Torquay inner harbour
I have said recently that I will post some more photos of the area in which we live and so I am starting with the town of Torquay, one of the three towns which together make up the Borough of Torbay, named after the bay around which the towns are situated. The other towns are Paignton and Brixham and I will post about those another time. Torbay is on Devon’s South coast, and enjoys a mild climate (well, milder than most other parts of the British Isles.)
Here you will see Torquay’s inner harbour, perhaps the most picturesque part of the town.
This photo was taken before there were pontoons in the harbour, and boats bobbed at anchor rather than being in what I refer to as a boat park! Much prettier, I think, but of course with pontoons, more boats can be accommodated.
There is a bridge between the inner and outer harbours, with sluice gates, so that there is always water now in the inner harbour and boats can come and go freely, even at low tide. When craft are not wishing to leave or enter harbour, pedestrians can walk across this bridge
This view of the harbour was taken from the Big Wheel which is erected each summer on the sea front. Here you can see the pontoons for the boats, all neatly lined up like peas in a pod
Torquay became a holiday resort during the Napoleonic Wars, the town expanding from the 1840s when the railway from London reached the nearby market town of Newton Abbot. While Torquay is not known primarily for its architecture, this doesn’t mean to say that it doesn’t have some excellent buildings. The Harvey brothers, local builder/architects, built at least two terraces: Lisburne Terrace and Hesketh Crescent. I don’t have any photos of Lisburne Terrace but Hesketh Crescent is truly elegant:
The island in the Bay (in the photo above) is called Thatcher Rock. It is only inhabited by birds. Oh, and it has nothing whatsoever to do with our late Prime Minister, Mrs (later Baroness) Thatcher.
A short distance from the harbour, and with lovely views of the Bay, is the much older Torre Abbey (photo below). “A community of white canons, Premonstratensians from Welbeck Abbey, lived here until the Dissolution, when the abbey was converted into a private house. In the 18th century it returned to Roman Catholic hands, when it became the home of the Cary family, who consecrated a church in a former guest hall. It was the Carys who entertained Nelson when he came here in 1801; they lived on in a house set on the side of the monks’ refectory until 1929, when they sold I to Torquay Corporation. It has now become the town’s art gallery and museum,” says historian, Shirley Toulson.
Torre Abbey (in the background in this photo) is a lovely place to visit and also for children as there are some inter-active displays which are informative as well as fun (the above photo was taken, of course, in spring.) There is a fine collection of paintings and other items of historical interest, including Torquay pottery. The Spanish Barn (explanation below) is the stone building on the left in this photograph.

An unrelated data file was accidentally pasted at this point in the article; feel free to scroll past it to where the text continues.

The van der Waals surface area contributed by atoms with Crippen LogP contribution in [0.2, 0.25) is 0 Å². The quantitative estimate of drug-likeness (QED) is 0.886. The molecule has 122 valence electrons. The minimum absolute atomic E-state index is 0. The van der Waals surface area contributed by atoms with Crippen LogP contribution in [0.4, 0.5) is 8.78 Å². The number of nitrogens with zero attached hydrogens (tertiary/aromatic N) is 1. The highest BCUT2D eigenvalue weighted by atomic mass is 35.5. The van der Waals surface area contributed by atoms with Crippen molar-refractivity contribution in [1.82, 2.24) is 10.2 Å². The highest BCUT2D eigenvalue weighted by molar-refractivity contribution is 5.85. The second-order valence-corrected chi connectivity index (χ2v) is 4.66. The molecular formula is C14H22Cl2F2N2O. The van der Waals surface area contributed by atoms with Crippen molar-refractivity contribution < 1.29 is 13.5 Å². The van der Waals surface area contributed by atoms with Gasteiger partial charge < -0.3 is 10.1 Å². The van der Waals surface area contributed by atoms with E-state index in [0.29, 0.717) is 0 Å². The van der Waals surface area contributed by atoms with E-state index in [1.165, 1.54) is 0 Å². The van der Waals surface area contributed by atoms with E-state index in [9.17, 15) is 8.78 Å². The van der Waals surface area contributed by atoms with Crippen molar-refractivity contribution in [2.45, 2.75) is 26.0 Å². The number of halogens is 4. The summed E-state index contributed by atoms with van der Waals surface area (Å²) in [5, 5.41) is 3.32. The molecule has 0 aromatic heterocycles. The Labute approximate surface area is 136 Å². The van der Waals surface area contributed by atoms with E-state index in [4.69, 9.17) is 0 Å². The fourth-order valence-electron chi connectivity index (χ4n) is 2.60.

The Children’s Holiday, c1864 by William Holman Hunt
The Spanish Barn is a former tithe barn built at the same time as the abbey in the early thirteenth century, since when it has been known as the Spanish Barn after it was used for fourteen days to hold 397 prisoners of war from the Spanish Armada in 1588.
Around the sea front there are various gardens, and I especially like the garden close to the harbour which has a splendid Victorian fountain which is about to be dismantled and renovated as it has begun to tilt. But I expect it will be back in place before the summer season 2018.
Behind the fountain you can see the town’s war memorial and the white building in the background is the Princess Theatre, built in 1961.
Here is a formal Edwardian-style sunken garden, close to Torre Abbey, and which is always well-maintained
Another view of the sunken garden, taken on another occasion with different planting
Not a garden, but just a wall in one of the streets off the sea front, but I took this photo as it shows a fine display of Valerian which grows wild in Devon, and in such profusion that it has become known as ‘Devon Pride’. The colours range from white to deepest cerise. Not everyone likes this invasive plant, but I am not one of them; I think it’s splendid and enhances grey stone walls.
Here is a road near the harbour where there is a terrace of Regency houses, in one of which Elizabeth Barrett Browning stayed in 1838. For those who are not familiar with Regency architecture, strictly speaking this period covers only the years 1811-20 when the Prince of Wales (later George IV) served as Regent, but in decorative arts and architecture terms it usually describes the period from the 1790s to 1830. You could say it’s Georgian with embellishments, such as wrought ironwork (as in the houses above) and verandas.
Torquay is lovely at any time of the year, from spring to winter. The photo below was taken in autumn a few years ago, on one of our strolls around the harbour.
As you leave Torquay, heading towards Paignton, you pass many of the hotels which now line the seafront.
The Grand Hotel, where Agatha Christie once stayed
I have only scratched the surface of this seaside town, known for it’s mild climate and pretty harbour, but there is so much to offer visitors here, from the lovely beaches to the parks and gardens, the town’s Museum (not shown here), the art gallery (Torre Abbey), and Living Coasts sea life centre. This is not an advert for the town, but just to show readers in other countries the area in which I live.
Until next time.